Business intelligence software programs refer to computer-based apps and tools that are used to convert raw business data into insightful, and thus more useful, information for business analysis decisions. Such a software solution can control huge amounts of unstructured, unprocessed business data to enable companies to spot, expand, and even generate new business opportunities and plans. Generally observed, business intelligence software encompasses three basic sets of operations: data discovery, data management, and reporting, and it is expected to contain a huge suite of metrics, evaluation tools, and analytical capacities. The solution can either be an individual solution, or can be integrated in multi-operational project management software.
Pricing details are an important consideration when you evaluate SaaS providers. Ask the provider if they offer price protection and contractual flexibility. “Shelfware” has become a major issue in SaaS licensing as buyers end up paying for more than they require. Plus, to get pricing predictability, customers are forced to subscribe to long-term contracts. Make certain you don’t get saddled with long-term licensing and get locked in for a long time with a single provider. Ask about easy exit policies that enable you to move on to another provider if you are not satisfied with the services provided by the current one. Select a provider that offers a convenient standard annual termination facility as well as long-term price protection.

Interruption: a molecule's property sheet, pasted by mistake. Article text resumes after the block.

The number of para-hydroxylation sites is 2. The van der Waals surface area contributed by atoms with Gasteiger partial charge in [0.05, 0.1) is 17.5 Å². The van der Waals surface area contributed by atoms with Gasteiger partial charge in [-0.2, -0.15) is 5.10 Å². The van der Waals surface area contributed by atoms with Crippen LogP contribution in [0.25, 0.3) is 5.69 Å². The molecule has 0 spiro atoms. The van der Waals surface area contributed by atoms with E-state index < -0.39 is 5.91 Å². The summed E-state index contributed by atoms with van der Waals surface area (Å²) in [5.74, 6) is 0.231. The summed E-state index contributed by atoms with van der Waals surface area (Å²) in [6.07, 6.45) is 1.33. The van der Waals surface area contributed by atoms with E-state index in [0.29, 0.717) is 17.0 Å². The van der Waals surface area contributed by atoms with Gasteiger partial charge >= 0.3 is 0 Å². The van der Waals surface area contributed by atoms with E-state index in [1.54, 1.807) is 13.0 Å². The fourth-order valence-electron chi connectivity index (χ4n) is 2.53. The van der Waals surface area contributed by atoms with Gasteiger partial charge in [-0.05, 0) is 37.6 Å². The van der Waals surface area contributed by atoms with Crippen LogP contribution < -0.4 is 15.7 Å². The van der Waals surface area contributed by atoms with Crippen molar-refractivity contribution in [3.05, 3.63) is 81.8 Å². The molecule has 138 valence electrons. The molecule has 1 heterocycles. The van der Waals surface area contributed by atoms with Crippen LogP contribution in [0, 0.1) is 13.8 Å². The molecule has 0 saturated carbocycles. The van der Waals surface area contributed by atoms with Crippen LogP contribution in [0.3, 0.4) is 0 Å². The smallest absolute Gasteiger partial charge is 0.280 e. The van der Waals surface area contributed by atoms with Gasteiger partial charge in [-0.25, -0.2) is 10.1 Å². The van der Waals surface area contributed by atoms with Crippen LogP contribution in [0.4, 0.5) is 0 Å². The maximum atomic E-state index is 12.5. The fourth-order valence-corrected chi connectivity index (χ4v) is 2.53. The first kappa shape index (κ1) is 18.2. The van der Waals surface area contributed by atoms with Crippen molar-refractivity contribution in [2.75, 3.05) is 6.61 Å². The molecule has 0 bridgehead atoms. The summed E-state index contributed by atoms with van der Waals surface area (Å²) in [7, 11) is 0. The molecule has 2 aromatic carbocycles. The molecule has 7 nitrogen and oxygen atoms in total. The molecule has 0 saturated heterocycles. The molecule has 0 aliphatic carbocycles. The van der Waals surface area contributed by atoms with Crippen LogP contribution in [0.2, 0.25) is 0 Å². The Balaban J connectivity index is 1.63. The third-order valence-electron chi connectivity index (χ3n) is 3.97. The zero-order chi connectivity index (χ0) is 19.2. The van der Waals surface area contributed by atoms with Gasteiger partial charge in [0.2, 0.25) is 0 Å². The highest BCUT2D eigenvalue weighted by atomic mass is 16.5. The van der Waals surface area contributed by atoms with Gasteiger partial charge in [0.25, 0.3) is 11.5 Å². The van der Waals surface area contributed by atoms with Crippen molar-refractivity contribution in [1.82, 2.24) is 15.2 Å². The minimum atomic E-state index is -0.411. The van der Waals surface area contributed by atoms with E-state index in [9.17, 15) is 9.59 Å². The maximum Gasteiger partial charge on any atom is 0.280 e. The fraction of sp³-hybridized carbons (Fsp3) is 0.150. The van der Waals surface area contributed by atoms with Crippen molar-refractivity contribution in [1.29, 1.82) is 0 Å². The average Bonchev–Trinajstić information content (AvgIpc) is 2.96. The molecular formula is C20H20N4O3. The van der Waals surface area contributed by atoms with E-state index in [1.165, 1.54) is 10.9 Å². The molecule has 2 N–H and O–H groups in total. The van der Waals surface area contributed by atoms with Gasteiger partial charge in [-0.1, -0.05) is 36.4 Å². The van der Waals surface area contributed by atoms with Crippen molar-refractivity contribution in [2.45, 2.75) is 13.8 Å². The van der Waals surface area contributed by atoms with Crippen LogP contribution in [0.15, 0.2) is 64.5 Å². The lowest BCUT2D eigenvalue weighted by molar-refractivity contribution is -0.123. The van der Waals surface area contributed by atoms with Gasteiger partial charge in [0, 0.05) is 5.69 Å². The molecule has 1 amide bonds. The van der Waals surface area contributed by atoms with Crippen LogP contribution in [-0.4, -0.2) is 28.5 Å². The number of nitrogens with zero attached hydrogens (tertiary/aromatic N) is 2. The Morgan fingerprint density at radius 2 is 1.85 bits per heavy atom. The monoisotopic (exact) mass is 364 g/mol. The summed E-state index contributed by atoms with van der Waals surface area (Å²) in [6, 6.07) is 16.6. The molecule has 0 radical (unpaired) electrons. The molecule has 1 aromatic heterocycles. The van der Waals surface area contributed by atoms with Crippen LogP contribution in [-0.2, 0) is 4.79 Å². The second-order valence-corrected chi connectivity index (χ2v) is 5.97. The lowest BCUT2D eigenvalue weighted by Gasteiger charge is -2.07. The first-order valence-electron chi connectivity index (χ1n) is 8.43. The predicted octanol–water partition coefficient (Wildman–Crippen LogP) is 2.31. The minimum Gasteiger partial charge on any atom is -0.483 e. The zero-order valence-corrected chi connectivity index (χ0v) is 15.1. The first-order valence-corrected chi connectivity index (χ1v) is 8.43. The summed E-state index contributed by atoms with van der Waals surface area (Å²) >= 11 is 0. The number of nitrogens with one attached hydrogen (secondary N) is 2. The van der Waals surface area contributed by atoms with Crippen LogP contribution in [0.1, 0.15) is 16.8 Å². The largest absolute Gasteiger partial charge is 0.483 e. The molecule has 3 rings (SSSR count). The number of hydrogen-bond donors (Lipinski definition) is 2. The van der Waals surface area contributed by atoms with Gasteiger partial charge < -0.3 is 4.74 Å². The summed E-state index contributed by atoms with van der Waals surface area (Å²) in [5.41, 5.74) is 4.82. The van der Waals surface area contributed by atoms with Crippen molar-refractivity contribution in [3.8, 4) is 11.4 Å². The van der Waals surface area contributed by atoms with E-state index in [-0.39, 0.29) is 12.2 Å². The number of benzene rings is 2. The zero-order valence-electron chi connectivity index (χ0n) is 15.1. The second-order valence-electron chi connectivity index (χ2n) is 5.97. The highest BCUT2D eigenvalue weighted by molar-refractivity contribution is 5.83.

Another key aspect to consider is whether the cloud vendor meets compliance and security requirements. Your business is answerable to staff members, customers, business partners, and regulators. Therefore, you should select a provider that has deployed a technically sound and comprehensive security program. Map your security control needs such as availability, integrity, confidentiality, privacy, and accountability to the provider’s capabilities. Ask the potential vendor about the practices and systems they use to protect your confidential data. Do they meet general as well as industry-specific compliance and security regulations? Do they provide special measures to meet the unique security needs of your particular industry? Get satisfactory answers to these questions before you make the investment.